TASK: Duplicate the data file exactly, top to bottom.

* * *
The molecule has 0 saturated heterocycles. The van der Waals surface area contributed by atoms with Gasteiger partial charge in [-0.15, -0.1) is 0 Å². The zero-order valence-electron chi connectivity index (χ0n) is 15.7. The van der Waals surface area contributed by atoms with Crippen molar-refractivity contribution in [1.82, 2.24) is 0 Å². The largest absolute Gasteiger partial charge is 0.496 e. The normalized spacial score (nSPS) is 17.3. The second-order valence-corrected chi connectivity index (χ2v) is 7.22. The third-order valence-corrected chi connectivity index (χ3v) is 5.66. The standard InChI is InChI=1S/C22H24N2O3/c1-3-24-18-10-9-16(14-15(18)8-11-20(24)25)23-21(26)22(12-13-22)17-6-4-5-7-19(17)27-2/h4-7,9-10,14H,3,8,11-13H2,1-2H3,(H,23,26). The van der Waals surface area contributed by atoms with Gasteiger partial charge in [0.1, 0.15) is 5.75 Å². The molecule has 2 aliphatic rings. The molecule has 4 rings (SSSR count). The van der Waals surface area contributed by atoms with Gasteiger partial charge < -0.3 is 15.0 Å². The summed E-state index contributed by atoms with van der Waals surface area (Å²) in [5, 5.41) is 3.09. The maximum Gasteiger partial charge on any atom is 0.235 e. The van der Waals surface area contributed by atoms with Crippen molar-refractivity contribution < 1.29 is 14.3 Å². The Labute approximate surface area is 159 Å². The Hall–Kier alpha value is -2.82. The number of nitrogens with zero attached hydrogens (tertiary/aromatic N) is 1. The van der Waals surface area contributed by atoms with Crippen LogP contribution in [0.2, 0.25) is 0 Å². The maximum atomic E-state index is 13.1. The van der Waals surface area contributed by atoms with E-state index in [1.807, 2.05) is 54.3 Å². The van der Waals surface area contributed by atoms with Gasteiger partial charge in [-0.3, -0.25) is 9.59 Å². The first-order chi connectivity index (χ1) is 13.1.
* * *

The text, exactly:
The molecule has 0 saturated heterocycles. The van der Waals surface area contributed by atoms with Gasteiger partial charge in [-0.15, -0.1) is 0 Å². The zero-order valence-electron chi connectivity index (χ0n) is 15.7. The van der Waals surface area contributed by atoms with Crippen molar-refractivity contribution in [1.82, 2.24) is 0 Å². The largest absolute Gasteiger partial charge is 0.496 e. The normalized spacial score (nSPS) is 17.3. The second-order valence-corrected chi connectivity index (χ2v) is 7.22. The third-order valence-corrected chi connectivity index (χ3v) is 5.66. The standard InChI is InChI=1S/C22H24N2O3/c1-3-24-18-10-9-16(14-15(18)8-11-20(24)25)23-21(26)22(12-13-22)17-6-4-5-7-19(17)27-2/h4-7,9-10,14H,3,8,11-13H2,1-2H3,(H,23,26). The van der Waals surface area contributed by atoms with Gasteiger partial charge in [0.1, 0.15) is 5.75 Å². The molecule has 2 aliphatic rings. The molecule has 4 rings (SSSR count). The van der Waals surface area contributed by atoms with Gasteiger partial charge < -0.3 is 15.0 Å². The summed E-state index contributed by atoms with van der Waals surface area (Å²) in [5, 5.41) is 3.09. The maximum Gasteiger partial charge on any atom is 0.235 e. The van der Waals surface area contributed by atoms with Crippen molar-refractivity contribution < 1.29 is 14.3 Å². The Labute approximate surface area is 159 Å². The Hall–Kier alpha value is -2.82. The number of nitrogens with zero attached hydrogens (tertiary/aromatic N) is 1. The van der Waals surface area contributed by atoms with Crippen LogP contribution in [0.2, 0.25) is 0 Å². The maximum atomic E-state index is 13.1. The van der Waals surface area contributed by atoms with E-state index in [1.807, 2.05) is 54.3 Å². The van der Waals surface area contributed by atoms with Gasteiger partial charge in [-0.3, -0.25) is 9.59 Å². The first-order chi connectivity index (χ1) is 13.1.